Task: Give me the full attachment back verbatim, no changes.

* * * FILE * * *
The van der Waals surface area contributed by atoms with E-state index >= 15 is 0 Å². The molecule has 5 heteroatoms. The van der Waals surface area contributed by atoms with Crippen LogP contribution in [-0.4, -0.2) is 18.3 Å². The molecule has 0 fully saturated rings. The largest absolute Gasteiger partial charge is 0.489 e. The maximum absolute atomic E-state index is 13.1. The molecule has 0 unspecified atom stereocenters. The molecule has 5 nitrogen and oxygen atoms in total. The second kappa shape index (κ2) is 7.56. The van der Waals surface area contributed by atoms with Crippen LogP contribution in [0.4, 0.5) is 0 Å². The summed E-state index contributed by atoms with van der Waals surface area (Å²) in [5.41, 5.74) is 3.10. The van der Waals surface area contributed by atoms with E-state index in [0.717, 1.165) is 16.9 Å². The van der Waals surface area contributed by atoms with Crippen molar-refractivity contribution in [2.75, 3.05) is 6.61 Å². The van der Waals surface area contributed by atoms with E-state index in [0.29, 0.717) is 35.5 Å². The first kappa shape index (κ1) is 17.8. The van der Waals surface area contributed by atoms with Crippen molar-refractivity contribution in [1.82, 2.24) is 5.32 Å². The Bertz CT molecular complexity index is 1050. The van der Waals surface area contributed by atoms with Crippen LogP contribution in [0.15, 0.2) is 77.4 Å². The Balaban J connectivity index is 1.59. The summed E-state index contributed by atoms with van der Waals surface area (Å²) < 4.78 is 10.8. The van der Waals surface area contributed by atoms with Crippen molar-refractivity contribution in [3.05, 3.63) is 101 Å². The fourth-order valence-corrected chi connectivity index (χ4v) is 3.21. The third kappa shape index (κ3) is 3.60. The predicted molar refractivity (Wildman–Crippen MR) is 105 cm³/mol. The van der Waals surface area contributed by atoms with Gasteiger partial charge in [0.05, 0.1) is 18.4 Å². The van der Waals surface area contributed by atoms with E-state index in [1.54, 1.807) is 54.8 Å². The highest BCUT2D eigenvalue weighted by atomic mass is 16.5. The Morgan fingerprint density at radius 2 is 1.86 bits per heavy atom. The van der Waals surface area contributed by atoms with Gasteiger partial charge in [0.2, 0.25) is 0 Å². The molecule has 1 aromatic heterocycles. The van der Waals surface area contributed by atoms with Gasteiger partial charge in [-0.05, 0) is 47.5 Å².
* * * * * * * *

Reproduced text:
The van der Waals surface area contributed by atoms with E-state index >= 15 is 0 Å². The molecule has 5 heteroatoms. The van der Waals surface area contributed by atoms with Crippen LogP contribution in [-0.4, -0.2) is 18.3 Å². The molecule has 0 fully saturated rings. The largest absolute Gasteiger partial charge is 0.489 e. The maximum absolute atomic E-state index is 13.1. The molecule has 0 unspecified atom stereocenters. The molecule has 5 nitrogen and oxygen atoms in total. The second kappa shape index (κ2) is 7.56. The van der Waals surface area contributed by atoms with Crippen LogP contribution in [0.4, 0.5) is 0 Å². The summed E-state index contributed by atoms with van der Waals surface area (Å²) in [5.41, 5.74) is 3.10. The van der Waals surface area contributed by atoms with E-state index in [0.717, 1.165) is 16.9 Å². The van der Waals surface area contributed by atoms with Crippen molar-refractivity contribution in [2.75, 3.05) is 6.61 Å². The van der Waals surface area contributed by atoms with E-state index in [0.29, 0.717) is 35.5 Å². The first kappa shape index (κ1) is 17.8. The van der Waals surface area contributed by atoms with Crippen molar-refractivity contribution in [1.82, 2.24) is 5.32 Å². The Bertz CT molecular complexity index is 1050. The van der Waals surface area contributed by atoms with Crippen LogP contribution in [0.15, 0.2) is 77.4 Å². The Balaban J connectivity index is 1.59. The summed E-state index contributed by atoms with van der Waals surface area (Å²) < 4.78 is 10.8. The van der Waals surface area contributed by atoms with Crippen molar-refractivity contribution in [3.05, 3.63) is 101 Å². The fourth-order valence-corrected chi connectivity index (χ4v) is 3.21. The third kappa shape index (κ3) is 3.60. The predicted molar refractivity (Wildman–Crippen MR) is 105 cm³/mol. The van der Waals surface area contributed by atoms with Gasteiger partial charge in [0.05, 0.1) is 18.4 Å². The van der Waals surface area contributed by atoms with E-state index in [1.54, 1.807) is 54.8 Å². The highest BCUT2D eigenvalue weighted by atomic mass is 16.5. The Morgan fingerprint density at radius 2 is 1.86 bits per heavy atom. The van der Waals surface area contributed by atoms with Gasteiger partial charge in [0.2, 0.25) is 0 Å². The molecule has 1 aromatic heterocycles. The van der Waals surface area contributed by atoms with Gasteiger partial charge in [-0.05, 0) is 47.5 Å².